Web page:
Pardekhani[1] and Picture Books

Ali Seidabadi, editor of  Tiny Owl’s Persian series

 

When I was a child, a kind of art was popular in Iran, which I can describe as a sort of collective illustration reading.  I have been captivated with this art for a while, thinking how greatly it resembles “reading” a picture book or an illustrated story, feeling amazed that nobody has yet mentioned this resemblance. This art-ritual is called pardekhani. There are illustrations on a large canvas named parde and a person called pardekhan stands before the crowd, points to an illustration with a stick, and narrates its story.

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This was a kind of street art and people, mostly children and teenagers, would gather in a square, where pardekhan would tell his stories. With a long wooden stick he would show the images and at the same time would tell the story of each majlis (act). Each canvas comprised several parts called majlis, and each majlis had its own story, which was also part of the main story. Most narratives came from one of these two sources: the story of Imam Hossein, the third Imam of the Shiites, and Shahnameh by Ferdowsi, the great Persian poet who composed epic poetry.

 

Shahnameh is a great verse saga composed by Ferdowsi. All of Persian myths and epics and part of the history of ancient Iran is included in verse in this book, which is highly revered by Iranians. The difference between Shahnameh and other great epics of the world is that these other epics are mostly local, but Shahnameh is telling the story of a vast geographical area which is “the world” and, of course, as far as the poet is concerned, the center of this world is Iran. Shahnameh is a national epic, starting from the creation of mankind, the advent of monarchy, and the war between humans and demonic creatures, progressing step by step as human life transforms.

 

Most pardekhanis, however, are about Imam Hossein and in such cases pardekhani becomes a religious rite and a kind of mourning. According to some believers, attending this type of ceremonies can bring blessings into one’s life. Among us Shiites, Imam Hossein is famous for resisting oppression and for his free spirit. The unjust martyrdom of him, his family members and 72 of his friends in Karbala (a town in present-day Iraq) has created a huge number of influential literary and artistic works. This effective literature becomes the backdrop of one of the greatest gatherings of ritual arts for several days and nights in the form of noheh (a kind of dramatic religious music), tazieh performances (a kind of religious theatre), and rozeh performances (a kind of story-telling combined with mourning). On Imam Hossein’s martyrdom anniversary and the days coming before or after it, various towns and cities in Iran and other countries where Shiites are in the majority are greatly influenced by these rituals.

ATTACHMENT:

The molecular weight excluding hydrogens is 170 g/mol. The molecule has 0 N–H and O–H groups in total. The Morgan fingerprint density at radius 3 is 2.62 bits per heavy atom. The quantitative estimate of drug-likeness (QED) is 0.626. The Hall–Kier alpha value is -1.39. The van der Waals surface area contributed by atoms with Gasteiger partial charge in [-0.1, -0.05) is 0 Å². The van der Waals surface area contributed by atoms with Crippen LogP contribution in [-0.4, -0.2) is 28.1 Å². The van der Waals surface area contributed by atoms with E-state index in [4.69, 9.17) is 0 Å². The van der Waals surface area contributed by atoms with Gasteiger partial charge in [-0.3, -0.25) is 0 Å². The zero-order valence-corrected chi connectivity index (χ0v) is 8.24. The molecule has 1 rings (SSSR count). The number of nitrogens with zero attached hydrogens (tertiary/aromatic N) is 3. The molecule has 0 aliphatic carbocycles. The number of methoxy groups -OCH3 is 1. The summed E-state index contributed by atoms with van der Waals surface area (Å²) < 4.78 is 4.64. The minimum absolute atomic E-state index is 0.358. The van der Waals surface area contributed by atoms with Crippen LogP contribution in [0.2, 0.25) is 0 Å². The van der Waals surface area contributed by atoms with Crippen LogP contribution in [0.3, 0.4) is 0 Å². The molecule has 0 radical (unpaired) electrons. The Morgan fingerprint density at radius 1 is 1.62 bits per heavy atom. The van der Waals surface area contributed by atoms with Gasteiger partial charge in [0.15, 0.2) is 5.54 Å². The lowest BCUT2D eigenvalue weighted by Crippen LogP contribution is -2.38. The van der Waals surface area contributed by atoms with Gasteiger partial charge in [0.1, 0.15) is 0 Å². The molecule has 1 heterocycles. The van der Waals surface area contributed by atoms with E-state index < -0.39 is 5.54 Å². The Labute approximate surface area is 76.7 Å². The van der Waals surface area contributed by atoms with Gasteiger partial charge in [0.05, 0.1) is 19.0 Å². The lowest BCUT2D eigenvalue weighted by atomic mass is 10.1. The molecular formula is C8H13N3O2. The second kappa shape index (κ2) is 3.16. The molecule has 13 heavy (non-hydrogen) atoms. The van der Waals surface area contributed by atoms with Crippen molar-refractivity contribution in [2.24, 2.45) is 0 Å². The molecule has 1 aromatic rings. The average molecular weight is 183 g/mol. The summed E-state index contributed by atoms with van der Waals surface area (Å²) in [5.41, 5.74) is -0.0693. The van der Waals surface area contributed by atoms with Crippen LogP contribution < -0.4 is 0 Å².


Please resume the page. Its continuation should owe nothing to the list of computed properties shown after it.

In modern theatre in Iran, playwrights and directors have tried to use this art, but I have been thinking for a long while about books that can be narrated in the style of pardekhani. I have imagined stories illustrated on huge canvases and the storyteller or pardekhan pointing to a picture on the canvas with a stick and read or tell the story of that picture.

 

This art-ritual has an uncanny similarity to picture books. An experienced Iranian illustrator and artist, Nooreddin Zarrinkelk, formerly used this technique in his illustrations. He employed this technique once in an image about Norooz (Persian New Year) and again in another image that he drew for the World Children’s Book Day, but I am thinking of a whole parde, a canvas with a collection of acts or majlis to make up the elements of my story.

 

A few days ago, I spoke to an Iranian illustrator about my idea to see if it is possible to recreate this old art in the form of children’s books or adopt it to the benefit of book reading. He agreed to work on it, but he suggested that I talk to a non-Persian illustrator as well. He thought it possible that other countries could have similar experiences in their artistic and literal heritage. I will certainly do this, but I have another concern as well. Almost from the instant that the idea of using pardekhani in relation with children’s stories crossed my mind, a doubt also permeated my thoughts: can such ideas overcome the attractions of television, tablets, etc.?

 

I would like to know more.

 

 

 

 

 

[1] A traditional Persian one-man show in which a minstrel-like artist tells a story, usually in a combination of prose and poetry, accompanied by the illustrations on a large canvas that show the high points of the story. For more information, please go to: ++

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